Does Diabetes Cause Rashes?

There are a variety of rashes commonly experienced by those with diabetes. Some require treatment, and some disappear on their own.

There are many comorbidities to diabetes and skin issues are high on the list. Diabetes can cause nerve damage as well as impair blood flow to skin cells, which makes the skin more susceptible to damage, infection and changes in color.

Some Disorders are Considered Precursors to Diabetes

There are certain disorders considered to be precursors to diabetes. Believed to be the result of insulin resistance, Acanthosis nigricans is a skin disorder where there is darker, thick, velvety skin in body folds and creases. This is also typically found in people who are obese.

Another disorder is Eruptive xanthomatosis. The result of poorly controlled sugar levels and extremely high levels of triglycerides, this disorder manifests as firm, yellow, waxy-like eruptions surrounded by red halos. The bumps generally appear on the face, buttocks, backs of the arms and within creases of skin.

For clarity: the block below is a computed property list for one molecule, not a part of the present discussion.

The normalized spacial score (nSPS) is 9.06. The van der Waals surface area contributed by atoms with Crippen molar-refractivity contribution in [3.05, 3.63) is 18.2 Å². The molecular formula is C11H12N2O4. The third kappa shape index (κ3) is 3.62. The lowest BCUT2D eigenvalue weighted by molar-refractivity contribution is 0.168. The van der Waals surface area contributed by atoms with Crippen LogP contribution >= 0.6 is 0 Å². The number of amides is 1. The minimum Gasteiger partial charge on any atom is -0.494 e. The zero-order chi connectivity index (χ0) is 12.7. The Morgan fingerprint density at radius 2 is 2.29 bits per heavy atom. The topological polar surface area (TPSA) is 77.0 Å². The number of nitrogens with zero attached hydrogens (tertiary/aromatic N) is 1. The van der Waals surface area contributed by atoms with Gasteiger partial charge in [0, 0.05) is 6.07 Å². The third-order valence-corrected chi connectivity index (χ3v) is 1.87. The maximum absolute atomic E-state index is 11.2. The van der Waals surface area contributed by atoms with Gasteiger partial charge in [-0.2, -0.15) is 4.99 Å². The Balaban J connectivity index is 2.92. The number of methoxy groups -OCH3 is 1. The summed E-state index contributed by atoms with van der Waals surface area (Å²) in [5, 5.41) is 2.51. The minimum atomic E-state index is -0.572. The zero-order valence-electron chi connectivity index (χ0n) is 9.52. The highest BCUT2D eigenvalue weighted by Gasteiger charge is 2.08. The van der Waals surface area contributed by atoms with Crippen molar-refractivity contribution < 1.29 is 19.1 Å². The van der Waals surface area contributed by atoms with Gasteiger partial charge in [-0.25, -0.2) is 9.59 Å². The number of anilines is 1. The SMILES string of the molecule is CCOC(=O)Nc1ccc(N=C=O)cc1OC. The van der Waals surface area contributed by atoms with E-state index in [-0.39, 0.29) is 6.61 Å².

Disorders can Result from Impaired Blood Flow

Because diabetes causes inflammation and narrowing of the blood vessels, the small capillaries that nourish the skin with oxygenated blood and heal it with white blood cells can no longer supply sufficient quantities of either.

Diabetic dermopathy appears as shiny round patches on the lower shins. They don’t hurt and are generally benign. The condition is believed to result from impaired blood flow to the skin.

Necrobiosis lipoidica diabeticorum results from changes to the collagen and fatty tissue that support the skin. The skin becomes thin and red and lesions develop, mostly on the lower legs. These lesions aren't harmful but if they break open medical care should be sought.

Disseminated granuloma annulare causes ring or arc-shaped rashes, often on the ears or fingers but occasionally on the chest or abdomen. These rashes can be red or red-brown but are just as likely to be skin-colored. Medical treatment is not required but treatment with a hydrocortisone cream may be helpful.

Sources: WebMD and Everyday Health

Photo by Meaduva

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